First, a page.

Utah Instates 'Good Samaritan' Law To Cut Overdose Deaths

on Thursday, 26 December 2013. Posted in Voices in Recovery, Breaking News

Utah Good Samaritan Law

Many people in Utah are personally affected by drug abuse and the number of deaths caused by overdose has prompted state representative, Carol Moss to take action. She has created a law that will provide limited criminal immunity to people who notify the police in the event of an overdose. The proposal is sometimes called the “Good Samaritan” bill because it aims to encourage drug using companions to save the lives of their friends. Her goal with pushing the law into effect is to keep more young people alive in spite of the bad decisions they might have made.

Tragic Drug Abuse and Death in Utah
A recent case in Utah provided a frightening example of what Moss hopes to avoid with the Good Samaritan bill. An 18 year old named Amelia Sorich overdosed on cocaine and heroin but instead of getting help, her friends dumped her body in the foothills. They were afraid to call 911 out of fear they would be prosecuted for drug use. In dealing with this and other similar cases, Moss initially thought to create a law that could charge people with reckless neglect who failed to report an O.D. This measure was denied as the substance abuse treatment community expected it would backfire and lead to even more deaths. Instead Moss created the Good Samaritan law which could potentially reduce the fear of reporting overdoses and ultimately save more young people’s lives.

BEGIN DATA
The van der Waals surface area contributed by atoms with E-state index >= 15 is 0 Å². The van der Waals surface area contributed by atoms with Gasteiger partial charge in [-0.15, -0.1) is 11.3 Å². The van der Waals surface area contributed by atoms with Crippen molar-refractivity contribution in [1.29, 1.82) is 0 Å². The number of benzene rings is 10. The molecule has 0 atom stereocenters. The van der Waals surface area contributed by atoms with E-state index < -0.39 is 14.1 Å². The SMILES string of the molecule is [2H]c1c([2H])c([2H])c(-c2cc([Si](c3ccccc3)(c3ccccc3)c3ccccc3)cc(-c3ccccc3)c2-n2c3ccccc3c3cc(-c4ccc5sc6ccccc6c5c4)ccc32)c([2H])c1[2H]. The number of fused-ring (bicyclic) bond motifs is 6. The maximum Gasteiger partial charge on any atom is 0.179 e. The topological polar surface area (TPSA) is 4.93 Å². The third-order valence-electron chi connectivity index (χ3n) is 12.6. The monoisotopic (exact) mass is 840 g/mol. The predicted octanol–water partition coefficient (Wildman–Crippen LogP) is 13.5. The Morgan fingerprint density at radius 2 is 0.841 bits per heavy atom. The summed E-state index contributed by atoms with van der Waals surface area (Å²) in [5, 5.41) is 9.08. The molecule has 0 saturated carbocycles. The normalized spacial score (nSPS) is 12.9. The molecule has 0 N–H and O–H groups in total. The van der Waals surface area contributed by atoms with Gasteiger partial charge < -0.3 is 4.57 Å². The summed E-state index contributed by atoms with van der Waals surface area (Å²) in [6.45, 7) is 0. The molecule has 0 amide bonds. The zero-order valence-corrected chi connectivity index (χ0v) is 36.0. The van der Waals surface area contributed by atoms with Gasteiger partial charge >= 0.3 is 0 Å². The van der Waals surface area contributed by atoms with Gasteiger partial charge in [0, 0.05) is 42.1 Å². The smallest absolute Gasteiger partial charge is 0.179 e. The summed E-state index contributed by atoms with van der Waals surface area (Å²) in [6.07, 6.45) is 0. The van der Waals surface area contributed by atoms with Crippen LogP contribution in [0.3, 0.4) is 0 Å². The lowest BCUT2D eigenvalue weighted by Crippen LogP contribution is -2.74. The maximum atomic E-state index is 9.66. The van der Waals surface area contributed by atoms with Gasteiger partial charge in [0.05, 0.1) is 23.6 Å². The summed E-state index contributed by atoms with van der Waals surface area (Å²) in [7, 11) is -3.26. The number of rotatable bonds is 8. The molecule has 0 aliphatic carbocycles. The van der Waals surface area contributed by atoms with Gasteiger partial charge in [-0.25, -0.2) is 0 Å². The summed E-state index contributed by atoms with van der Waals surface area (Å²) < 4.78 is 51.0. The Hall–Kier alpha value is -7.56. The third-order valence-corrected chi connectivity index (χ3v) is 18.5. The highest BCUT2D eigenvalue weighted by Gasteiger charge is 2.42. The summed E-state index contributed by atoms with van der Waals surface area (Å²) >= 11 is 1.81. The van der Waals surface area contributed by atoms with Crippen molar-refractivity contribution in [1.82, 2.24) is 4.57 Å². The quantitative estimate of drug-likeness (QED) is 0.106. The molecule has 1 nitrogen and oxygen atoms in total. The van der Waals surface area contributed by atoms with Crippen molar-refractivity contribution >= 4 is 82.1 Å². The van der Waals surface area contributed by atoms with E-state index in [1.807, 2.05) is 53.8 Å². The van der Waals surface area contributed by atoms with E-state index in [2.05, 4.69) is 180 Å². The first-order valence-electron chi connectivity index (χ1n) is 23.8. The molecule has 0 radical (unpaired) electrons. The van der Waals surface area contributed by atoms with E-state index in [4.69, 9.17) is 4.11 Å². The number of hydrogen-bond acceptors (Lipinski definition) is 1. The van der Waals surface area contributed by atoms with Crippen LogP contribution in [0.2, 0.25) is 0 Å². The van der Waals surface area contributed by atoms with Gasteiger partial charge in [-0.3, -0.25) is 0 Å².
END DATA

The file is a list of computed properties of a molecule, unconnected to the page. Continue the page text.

Protecting Overdose Assistance
The substance abuse treatment community in Utah is supporting Moss’ new bill and so are prosecutors and lawmakers in its initial stages. It will be considered by the full Legislature in January to determine if it will become a state law. If it is approved, the law will prevent charges of simple drug possession or use by anyone who has contacted the police regarding an overdose and also stayed with the victim until they arrive. While those that call in could potentially be prosecuted for other crimes such as dealing, they can significantly help their situation by assisting and cooperating with authorities when there is an overdose.

The families of overdose victims have also given their support to the measure hoping that being able to safely call for help will go a long way toward preventing more drug-related deaths. The mother of Amelia Sorich whole-heartedly endorsed the proposed bill because of the situation that led to the loss of her daughter. She says that one of her daughter’s friends had a phone in hand ready to dial 911 but was talked out of it by another friend present. There have been cases of young people being prosecuted after calling for help such as Gareth Bozung because he had sold the heroin to the person who overdosed. He was given a sentence of one year on a monitoring bracelet and three years of probation. Cases like this are one of the major deterrents that cause people to avoid seeking emergency help in the event of a friend’s overdose.

High Number of Overdoses
If the bill passes then Utah will be the 16th state to create this type of law protecting those assisting with an overdose. Utah is currently dealing with a growing use of synthetic drugs, especially prescription medication. According to the state’s health department statistics, 502 people died last year in Utah as a result of a drug overdose. Prescription drug overdoses represent the majority of overdose deaths but there are still growing numbers caused by heroin and cocaine. The number of deaths is the highest they have had in the last seven years. These shocking numbers are a part of the motivation behind the “Good Samaritan” law which could potentially reduce overdose deaths in the state.

If you or someone you know is struggling with drug addiction, please contact us.

Cindy Nichols is the founder of 411 Intervention, a full-service intervention resource that helps individuals with addiction issues find treatment solutions. You can see an interview with Cindy here on Recovery Now TV.

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